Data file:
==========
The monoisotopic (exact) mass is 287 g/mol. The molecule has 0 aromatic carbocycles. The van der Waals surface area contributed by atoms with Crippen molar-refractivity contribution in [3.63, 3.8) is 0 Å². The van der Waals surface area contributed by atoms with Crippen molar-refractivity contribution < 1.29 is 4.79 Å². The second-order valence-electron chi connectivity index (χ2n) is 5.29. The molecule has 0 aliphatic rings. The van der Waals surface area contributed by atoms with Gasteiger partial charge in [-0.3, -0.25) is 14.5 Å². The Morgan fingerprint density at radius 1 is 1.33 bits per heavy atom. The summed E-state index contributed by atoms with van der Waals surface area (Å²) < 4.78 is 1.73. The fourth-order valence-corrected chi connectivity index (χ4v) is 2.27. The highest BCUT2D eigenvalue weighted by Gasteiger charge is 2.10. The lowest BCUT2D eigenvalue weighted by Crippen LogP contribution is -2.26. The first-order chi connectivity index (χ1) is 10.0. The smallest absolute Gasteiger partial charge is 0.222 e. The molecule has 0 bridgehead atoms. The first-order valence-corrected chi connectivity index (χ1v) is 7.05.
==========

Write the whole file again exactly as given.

The monoisotopic (exact) mass is 287 g/mol. The molecule has 0 aromatic carbocycles. The van der Waals surface area contributed by atoms with Crippen molar-refractivity contribution in [3.63, 3.8) is 0 Å². The van der Waals surface area contributed by atoms with Crippen molar-refractivity contribution < 1.29 is 4.79 Å². The second-order valence-electron chi connectivity index (χ2n) is 5.29. The molecule has 0 aliphatic rings. The van der Waals surface area contributed by atoms with Gasteiger partial charge in [-0.3, -0.25) is 14.5 Å². The Morgan fingerprint density at radius 1 is 1.33 bits per heavy atom. The summed E-state index contributed by atoms with van der Waals surface area (Å²) < 4.78 is 1.73. The fourth-order valence-corrected chi connectivity index (χ4v) is 2.27. The highest BCUT2D eigenvalue weighted by Gasteiger charge is 2.10. The lowest BCUT2D eigenvalue weighted by Crippen LogP contribution is -2.26. The first-order chi connectivity index (χ1) is 10.0. The smallest absolute Gasteiger partial charge is 0.222 e. The molecule has 0 bridgehead atoms. The first-order valence-corrected chi connectivity index (χ1v) is 7.05.